From School Library Journal
This book includes 21 short essays selected from papers presented at the 12th Biennial Congress of the International Research Society for Children's Literature, held in Stockholm in 1995. The essays cast a wide net, and each reader is certain to find at least a few of interest. Broken into six sections, they examine changes since World War II relating to: (1) the development of children's literature theory; (2) the shifting boundaries between children's and adult literature; (3) the effects of postmodernism on the content and forms of children's literature; (4) the emergence of new types of literature for young people, such as horror and multicultural literature; (5) aspects of children's and young adult literature in the United States, Quebec, Germany, and Taiwan; and (6) a reconceptualization of the past, specifically with regard to literature in totalitarian and post-totalitarian societies and to British children's books of WWII. According to the editor's introduction, as a result of all these changes, "children's literature has become more complex, more ambiguous, more noncommittal, but also more interesting, more colorful, more diversified." This is a recommended purchase both for scholarly collections and for practitioners who want to take time out from their demanding daily schedules to read about children's and young adult literature.?Ann D. Carlson, Dominican University, River Forest, IL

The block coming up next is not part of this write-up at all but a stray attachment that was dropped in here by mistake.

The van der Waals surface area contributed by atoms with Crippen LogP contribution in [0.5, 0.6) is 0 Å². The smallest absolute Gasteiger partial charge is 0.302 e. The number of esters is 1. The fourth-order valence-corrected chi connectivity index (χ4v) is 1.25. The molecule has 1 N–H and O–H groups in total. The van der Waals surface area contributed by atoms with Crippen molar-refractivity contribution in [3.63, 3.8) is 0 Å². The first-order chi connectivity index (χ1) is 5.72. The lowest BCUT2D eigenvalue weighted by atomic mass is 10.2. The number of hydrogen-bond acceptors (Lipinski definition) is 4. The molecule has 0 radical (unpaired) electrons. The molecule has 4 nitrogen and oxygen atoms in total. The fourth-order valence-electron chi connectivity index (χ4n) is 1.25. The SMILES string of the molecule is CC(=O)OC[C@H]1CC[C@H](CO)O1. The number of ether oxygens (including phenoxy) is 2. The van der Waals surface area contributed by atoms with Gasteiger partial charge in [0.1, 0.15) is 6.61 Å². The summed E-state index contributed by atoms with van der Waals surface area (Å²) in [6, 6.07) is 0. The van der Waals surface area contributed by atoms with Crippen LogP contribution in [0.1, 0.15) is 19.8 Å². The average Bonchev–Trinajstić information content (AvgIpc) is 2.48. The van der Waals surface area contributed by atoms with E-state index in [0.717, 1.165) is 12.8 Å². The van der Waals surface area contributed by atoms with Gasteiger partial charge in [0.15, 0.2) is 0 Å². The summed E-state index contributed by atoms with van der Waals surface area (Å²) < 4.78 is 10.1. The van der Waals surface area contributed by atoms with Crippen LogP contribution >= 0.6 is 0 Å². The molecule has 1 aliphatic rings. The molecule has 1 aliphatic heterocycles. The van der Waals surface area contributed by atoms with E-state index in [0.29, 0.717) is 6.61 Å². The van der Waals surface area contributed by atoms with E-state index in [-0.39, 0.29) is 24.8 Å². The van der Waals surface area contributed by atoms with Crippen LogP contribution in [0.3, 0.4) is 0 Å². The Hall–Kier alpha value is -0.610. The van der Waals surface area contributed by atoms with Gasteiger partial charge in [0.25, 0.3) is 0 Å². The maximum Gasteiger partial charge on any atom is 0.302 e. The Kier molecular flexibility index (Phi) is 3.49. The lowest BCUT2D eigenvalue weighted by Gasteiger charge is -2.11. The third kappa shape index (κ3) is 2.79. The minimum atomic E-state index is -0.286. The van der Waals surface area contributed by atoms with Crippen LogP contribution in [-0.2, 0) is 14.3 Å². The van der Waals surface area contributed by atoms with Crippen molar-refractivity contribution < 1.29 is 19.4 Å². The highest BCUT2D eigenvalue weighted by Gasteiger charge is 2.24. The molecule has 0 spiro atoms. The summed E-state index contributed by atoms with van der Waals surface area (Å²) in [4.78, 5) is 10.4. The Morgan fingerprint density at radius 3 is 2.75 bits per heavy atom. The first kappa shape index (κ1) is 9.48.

Copyright 1997 Reed Business Information, Inc.
.,."thought provoking....raise[s] important questions about the future of children, children's literature, and children's literary theory....Sandra Beckett is to be commended for bringing together a collection so prismatic and multifaceted in its approach to children's literature. Also significant is the book's worldwide perspective; most readers will find many authors and titles unfamiliar to them--the book is worth owning simply for its bibliography."-Book Reviews
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